Even the stage design is geared towards guiding a journey that, in our opinion, loses being guided. It is not a problem of its delimited structure embedded in a non-linear space but of the mere placement of memory elements as if they were models of past lives that we must visit. Between milestone and milestone, there is nothing, or hardly anything, worth being photographed, engraved or drawn. The paths between one key point and another seem almost like a formality, although they usually serve to be captivated by the magnificent artistic direction that bathes the entire game. Moving through the world of SEASON: A letter to the future starts nice and becomes routine, completing pages like whoever marks checks on a target list.

The underutilized bike mechanics don’t help either, which at first looks like it’s going to be playful (pedalling is very enjoyable thanks to the resistance offered by PS5’s DualSense triggers, dropping down hills is just as satisfying), but little by little it deflates and ends up being almost a way of speeding down uninteresting roads. After all, it’s a pretty big game or at least more than what’s expected from a walking simulator, so it’s not wrong to have this kind of help. The scale of the game, by the way, is also noticeable in the number of voices, scenes and texts that it includes, materials that are undoubtedly available with texts and voices in English, French or Japanese.

Final Thoughts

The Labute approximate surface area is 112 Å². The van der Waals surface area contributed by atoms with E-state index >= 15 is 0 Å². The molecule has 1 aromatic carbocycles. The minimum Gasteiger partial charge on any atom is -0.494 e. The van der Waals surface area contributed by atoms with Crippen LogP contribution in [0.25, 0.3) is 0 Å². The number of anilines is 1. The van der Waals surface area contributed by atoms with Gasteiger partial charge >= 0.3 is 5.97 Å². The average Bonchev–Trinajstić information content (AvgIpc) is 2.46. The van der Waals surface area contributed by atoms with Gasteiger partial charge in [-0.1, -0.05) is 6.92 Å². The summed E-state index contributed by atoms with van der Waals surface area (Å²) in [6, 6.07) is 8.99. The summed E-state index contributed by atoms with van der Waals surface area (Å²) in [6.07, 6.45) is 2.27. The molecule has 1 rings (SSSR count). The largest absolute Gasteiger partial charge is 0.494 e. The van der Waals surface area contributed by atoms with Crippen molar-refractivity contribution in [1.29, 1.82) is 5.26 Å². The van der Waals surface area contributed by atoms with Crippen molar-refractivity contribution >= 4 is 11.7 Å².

SEASON: A letter to the future puts on the table some potent tools (the camera, the recorder, the trip, the bicycle…) that he is not able to take advantage of later, forcing himself to pull the exact narrative mechanisms that were have traditionally used in the video game (recordings, objectives, collectibles…). It could undoubtedly have been interpreted from pessimism, thinking about what this project could have been and is not. Still, in its very nature as a contemplative work, there is room for an approach at the same time, in which we let ourselves be guided by a beautiful world and an intriguing universe to stop at every point along the way, photographing, recording and drawing. We may have to do a lot on our part, perhaps more than we would like, but the Scavengers game can still promote a calm and melancholic adventure on an inappropriate scale for this type of project.

We prepared this review with a digital review code for the PS5 version provided by Evolve PR.



As far as I can remember, I've been surrounded by technology. My father bought us a Commodore 64 so I started playing games as a baby, following my passion with Amiga 500, then PC and so on. I love game related collectibles, and when I'm not collecting I review games, watch movies and TV Shows or you may catch me keeping a low profile at Game Events.